The coalescing moderate middle is no longer the only roadblock standing between Sen. Bernie Sanders, I-Vt. and the Democratic nomination.
Sanders also faces a crisis that his movement, best described as his revolution, neither anticipated nor can fully address.
In short, the Vermont senator can’t outsmart what we sense or out-think what we feel about our will to survive as we face a potential pandemic.
Welcome to the age of COVID-19, the coronavirus, where fear of a public health pandemic is creating a nightmare scenario for the one presidential candidate most determined to overturn the very system that is now needed to stop it.
Sander’s “Medicare-for-all” insurance-for-none plan already has Democrats worried about its proposed staggering cost and deprivation of individual choice. But “Medicare-for-all,” if it were fully implemented in the near future, could lead to potential pandemic chaos if all of America’s patients were forced to wait in line and wait their turn to seek a medical remedy. Would we be looking at help for some, helplessness for the rest?
Add this to the pile of Sanders’ proposals to do in the current government system as we know it – to fight businesses big and small, to interfere with jobs for us all, to add tens of trillions of dollars to our tax bills while subtracting funds for our military, and to belittle “peace through strength” by challenging our defense and diplomatic derring-do.
Sanders is leading the charge for change, big change, at a time when a worldwide health scare is psychologically pulling us in exactly the opposite direction.
When things are going well, it stands to reason that we become more expansive, more willing to test the boundaries of our imagination without fearing the consequence of failure. Maybe certain proposals will work, maybe they won’t but either way, it won’t dramatically impact our quality of life.
This time it’s different. We are looking for calm in a gathering storm of uncertainty, for reassurance that tomorrow won’t be as bad as yesterday, that there’s an end in sight.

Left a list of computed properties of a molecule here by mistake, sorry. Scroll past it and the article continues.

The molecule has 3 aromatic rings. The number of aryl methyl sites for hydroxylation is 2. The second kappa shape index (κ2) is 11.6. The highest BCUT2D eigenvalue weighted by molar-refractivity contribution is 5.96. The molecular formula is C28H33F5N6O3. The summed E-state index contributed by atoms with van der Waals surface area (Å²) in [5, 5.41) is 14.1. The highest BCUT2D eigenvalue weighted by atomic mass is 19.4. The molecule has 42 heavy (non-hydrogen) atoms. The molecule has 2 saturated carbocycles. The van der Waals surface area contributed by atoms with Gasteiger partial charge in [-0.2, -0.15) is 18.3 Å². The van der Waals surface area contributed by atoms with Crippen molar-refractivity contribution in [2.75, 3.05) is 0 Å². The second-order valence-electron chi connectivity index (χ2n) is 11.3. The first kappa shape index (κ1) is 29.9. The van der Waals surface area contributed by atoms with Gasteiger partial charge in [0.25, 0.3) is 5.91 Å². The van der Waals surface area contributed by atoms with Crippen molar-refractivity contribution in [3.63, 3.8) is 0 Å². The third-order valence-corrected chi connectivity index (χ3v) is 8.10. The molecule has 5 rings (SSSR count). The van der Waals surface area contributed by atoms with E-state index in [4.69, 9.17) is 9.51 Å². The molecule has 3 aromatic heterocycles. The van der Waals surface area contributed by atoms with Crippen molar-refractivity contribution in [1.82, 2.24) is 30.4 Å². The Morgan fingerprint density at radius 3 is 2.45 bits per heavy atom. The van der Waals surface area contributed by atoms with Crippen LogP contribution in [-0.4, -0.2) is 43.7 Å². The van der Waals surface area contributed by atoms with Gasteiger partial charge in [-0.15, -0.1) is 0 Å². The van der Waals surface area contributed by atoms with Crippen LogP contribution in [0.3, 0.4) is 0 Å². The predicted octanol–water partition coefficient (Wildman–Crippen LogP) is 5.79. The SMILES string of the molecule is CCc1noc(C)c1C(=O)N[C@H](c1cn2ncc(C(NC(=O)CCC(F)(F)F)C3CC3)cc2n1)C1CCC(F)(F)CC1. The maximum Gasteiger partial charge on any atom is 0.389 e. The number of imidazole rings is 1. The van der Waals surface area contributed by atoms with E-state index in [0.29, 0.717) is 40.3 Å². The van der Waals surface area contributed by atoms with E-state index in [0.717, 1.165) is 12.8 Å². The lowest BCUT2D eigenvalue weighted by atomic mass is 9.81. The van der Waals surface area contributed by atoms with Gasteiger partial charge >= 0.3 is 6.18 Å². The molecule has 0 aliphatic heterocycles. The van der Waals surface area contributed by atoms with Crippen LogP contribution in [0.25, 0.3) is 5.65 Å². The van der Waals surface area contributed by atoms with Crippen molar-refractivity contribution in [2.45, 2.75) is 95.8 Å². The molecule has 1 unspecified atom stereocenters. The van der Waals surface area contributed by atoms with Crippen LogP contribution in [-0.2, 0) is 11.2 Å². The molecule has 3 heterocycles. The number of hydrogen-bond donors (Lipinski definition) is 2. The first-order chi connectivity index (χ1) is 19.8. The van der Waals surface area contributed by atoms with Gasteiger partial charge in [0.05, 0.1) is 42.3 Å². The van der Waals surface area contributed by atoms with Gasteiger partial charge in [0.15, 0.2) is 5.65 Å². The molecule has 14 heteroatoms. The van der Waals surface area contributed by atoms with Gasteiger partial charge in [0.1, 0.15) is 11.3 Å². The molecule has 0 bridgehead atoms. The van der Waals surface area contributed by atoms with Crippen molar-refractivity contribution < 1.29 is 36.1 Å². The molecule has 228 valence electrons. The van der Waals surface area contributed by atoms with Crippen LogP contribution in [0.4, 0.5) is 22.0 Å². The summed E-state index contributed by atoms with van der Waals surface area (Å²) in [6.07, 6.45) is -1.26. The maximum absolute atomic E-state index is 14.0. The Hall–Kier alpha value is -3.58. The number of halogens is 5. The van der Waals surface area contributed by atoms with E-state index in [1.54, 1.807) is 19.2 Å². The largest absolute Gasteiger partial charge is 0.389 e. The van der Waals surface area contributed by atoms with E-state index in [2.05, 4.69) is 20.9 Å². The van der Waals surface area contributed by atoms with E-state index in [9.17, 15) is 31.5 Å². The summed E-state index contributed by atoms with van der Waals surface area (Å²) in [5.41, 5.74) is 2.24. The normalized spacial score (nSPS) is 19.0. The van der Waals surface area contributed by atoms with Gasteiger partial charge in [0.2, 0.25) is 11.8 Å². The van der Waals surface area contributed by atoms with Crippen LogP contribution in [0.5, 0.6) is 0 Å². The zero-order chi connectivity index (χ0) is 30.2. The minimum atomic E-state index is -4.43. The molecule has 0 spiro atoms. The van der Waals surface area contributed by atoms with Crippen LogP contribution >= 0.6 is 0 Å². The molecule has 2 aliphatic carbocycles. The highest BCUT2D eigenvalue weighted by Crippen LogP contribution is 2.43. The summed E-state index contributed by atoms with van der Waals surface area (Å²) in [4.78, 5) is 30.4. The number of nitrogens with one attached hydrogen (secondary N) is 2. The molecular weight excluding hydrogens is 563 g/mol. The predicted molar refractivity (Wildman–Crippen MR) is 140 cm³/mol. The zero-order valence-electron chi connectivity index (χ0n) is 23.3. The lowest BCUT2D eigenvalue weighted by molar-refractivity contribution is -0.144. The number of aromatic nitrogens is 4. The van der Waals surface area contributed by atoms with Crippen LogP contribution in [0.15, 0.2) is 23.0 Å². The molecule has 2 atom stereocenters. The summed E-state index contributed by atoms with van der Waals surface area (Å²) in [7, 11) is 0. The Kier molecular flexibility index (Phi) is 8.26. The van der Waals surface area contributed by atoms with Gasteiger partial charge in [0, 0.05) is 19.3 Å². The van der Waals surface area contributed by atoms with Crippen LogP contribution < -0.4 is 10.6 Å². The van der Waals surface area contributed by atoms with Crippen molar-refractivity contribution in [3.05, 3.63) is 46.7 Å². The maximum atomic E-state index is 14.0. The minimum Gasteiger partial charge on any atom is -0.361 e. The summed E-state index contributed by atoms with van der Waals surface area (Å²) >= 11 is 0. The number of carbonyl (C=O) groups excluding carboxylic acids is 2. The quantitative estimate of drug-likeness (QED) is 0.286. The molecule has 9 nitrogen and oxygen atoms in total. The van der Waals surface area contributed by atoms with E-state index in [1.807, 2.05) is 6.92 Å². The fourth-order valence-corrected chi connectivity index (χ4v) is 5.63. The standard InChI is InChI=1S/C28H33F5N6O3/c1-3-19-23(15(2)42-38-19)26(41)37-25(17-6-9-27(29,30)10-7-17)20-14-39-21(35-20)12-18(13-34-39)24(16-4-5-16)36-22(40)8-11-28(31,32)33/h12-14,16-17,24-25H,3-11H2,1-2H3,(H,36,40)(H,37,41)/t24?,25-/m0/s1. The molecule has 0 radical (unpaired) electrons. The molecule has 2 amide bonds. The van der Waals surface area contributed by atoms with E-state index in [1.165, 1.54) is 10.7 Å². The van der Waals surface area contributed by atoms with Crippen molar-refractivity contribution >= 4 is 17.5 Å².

This is one of the reasons why Joe Biden’s Super Tuesday surge reflected more than a move to the middle – it was a rush away from Sanders.
Amid the swelling turbulence of fear emanating from coronavirus-hit California and Washington state, a potential President Sanders suddenly felt unsafe, with the candidate dangling health policies that felt unsettling and untested.
Yet, let’s not forget, Sanders isn’t the only politician being assessed here.
This is President Trump’s most important leadership test to date. The president’s number one job right now is to reassure a nervous public that America can beat this crisis with vigilance and verve.
Trump’s many achievements to date – from a historically robust economy and desperately needed trade deals, to criminal justice and regulatory reform – have made him harder to beat this November.
Yet, if this potential health pandemic becomes an economic crisis, too, hobbling supply chains and wobbling markets, the president will be measured in November by the power and persistence of his response to the coronavirus.
Poll after poll confirms the gravity of his task. The latest NBC/WSJ survey shows that while most Americans are concerned about COVID-19, only 49 percent believe America is fully prepared to handle it.
The public wants to know that the president and his team are “on it,” 24/7, and that wherever the virus travels they will take it on, with everything they’ve got.
This moment calls for crisis communications at its best, the kind that constantly informs and updates, assures and assuages, so that the message of the day is run by those in charge instead of spun by those who aren’t.
A few weeks ago, the 2020 race for president was measured in primaries and polls.
Today, both are giving way to a potential pandemic that may fundamentally change the odds. A failing candidate becomes a front-runner, a leading contender becomes a threat, and here comes the president, who needs to use the bully pulpit to reassure, remedy and renew.
The election may be months away, but the voters are already tuned in … and listening.